Our in house development staff is spending a large portion of their time reviewing, fixing, and completing Initech code. Add these extra duties, to the new demands of scrum, we are finding the amount of time we get to actually code is being severely decreased which leads back to in house developers not having the ambition to self impose TDD and Refactoring into their day to day efforts.

Less apparent is the effect this is having on employee moral. You can argue developers ambitions for their work but whatever they are, this process is ruining it. Our code isn’t something to be proud of, our day to day operations are contain less coding and we’re producing less of those glorious features everyone praises us for. Would it surprise you to find out we’ve had some key people leave in the last few days?

I may make outsourcing seem like the root of all evil, I don’t think we need to do away with them, but with our current process, structure, and personnel, we cannot handle the work load given to Initech. They are great tools for supporting our current in house development team, but history has shown that we can’t trust them on a consistent basis. I hope the message can be relayed to the top, otherwise life as an Initech babysitter will continue to suck.


Lets get a conversation going: Scrum style

December 2, 2006

Implementing Scrum has setup a new forum at! I know its kinda empty right now, but I think it’s a really good idea to get this thing going strong, so lets all band together and post our brilliant thoughts. (Or mundane if your not quite as brilliant as I am.)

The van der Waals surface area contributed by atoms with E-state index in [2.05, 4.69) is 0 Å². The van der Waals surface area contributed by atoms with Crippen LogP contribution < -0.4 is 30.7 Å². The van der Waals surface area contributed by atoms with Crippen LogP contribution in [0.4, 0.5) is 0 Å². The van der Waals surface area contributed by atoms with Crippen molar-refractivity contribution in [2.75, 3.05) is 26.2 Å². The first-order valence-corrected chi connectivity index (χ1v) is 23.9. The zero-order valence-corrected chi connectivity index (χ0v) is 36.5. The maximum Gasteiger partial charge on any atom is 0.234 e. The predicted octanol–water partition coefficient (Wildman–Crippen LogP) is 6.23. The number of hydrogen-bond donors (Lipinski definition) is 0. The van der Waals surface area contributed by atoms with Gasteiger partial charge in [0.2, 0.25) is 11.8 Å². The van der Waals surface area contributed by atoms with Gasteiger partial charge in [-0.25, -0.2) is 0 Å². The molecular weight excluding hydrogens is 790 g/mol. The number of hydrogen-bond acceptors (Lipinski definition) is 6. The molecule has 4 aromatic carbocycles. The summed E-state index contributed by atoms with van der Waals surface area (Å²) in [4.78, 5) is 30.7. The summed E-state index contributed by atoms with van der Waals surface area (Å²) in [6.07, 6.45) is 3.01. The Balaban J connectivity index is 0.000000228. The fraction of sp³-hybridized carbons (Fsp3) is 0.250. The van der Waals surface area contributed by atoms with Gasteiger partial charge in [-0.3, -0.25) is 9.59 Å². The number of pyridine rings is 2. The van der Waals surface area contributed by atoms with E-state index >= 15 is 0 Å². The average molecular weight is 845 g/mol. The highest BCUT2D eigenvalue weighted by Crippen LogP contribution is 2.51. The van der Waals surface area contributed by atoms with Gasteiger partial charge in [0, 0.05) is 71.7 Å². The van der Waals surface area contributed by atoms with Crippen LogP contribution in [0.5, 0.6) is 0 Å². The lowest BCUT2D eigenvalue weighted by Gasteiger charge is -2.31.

False Start

December 2, 2006

So at our company we are utilizing the Scrum development process. As currently only my friends are reading this blog, and none of them have any clue what Scrum is, I feel I must include the obligatory short description of what Scrum is.

Scrum is a management system that says a team works for 30 days on the most important tasks for the product. At the end of those thirty days, you should have a finished product that your ready to ship, which is harder then it sounds. Anyway, back to what this has to do about me.

Today, at our daily stand up meeting, before I even knew what was happening, our sprint was canceled. We are a little stretched thin personnel wise and bodies from our team (namely me) were needed elsewhere to help keep the company on track. There are two ways to take this, one, being that this is a knee jerk reaction by the company to throw resources at their problem. The other is to think of this as addressing a problem in its infancy so that there is not a major screw-up down the road.

Currently I’m on the latter, but others on the team were of the opinion it was the former. This change seems like something an Agile company should be able to accomplish, but in my view, software development is just not able to be truly agile. Going from one task to another, requires huge amounts of knowledge transfer, gathering a mental image of the structures and environment this task. With this built in margin of time between switches, is it possible for a programmer to be all that agile? Is he not more lumbering?

So if we thought of developers instead of agile lithe dancers, but lumbering mainframes, would we be more cognisant of the productivity and limits of a developers output?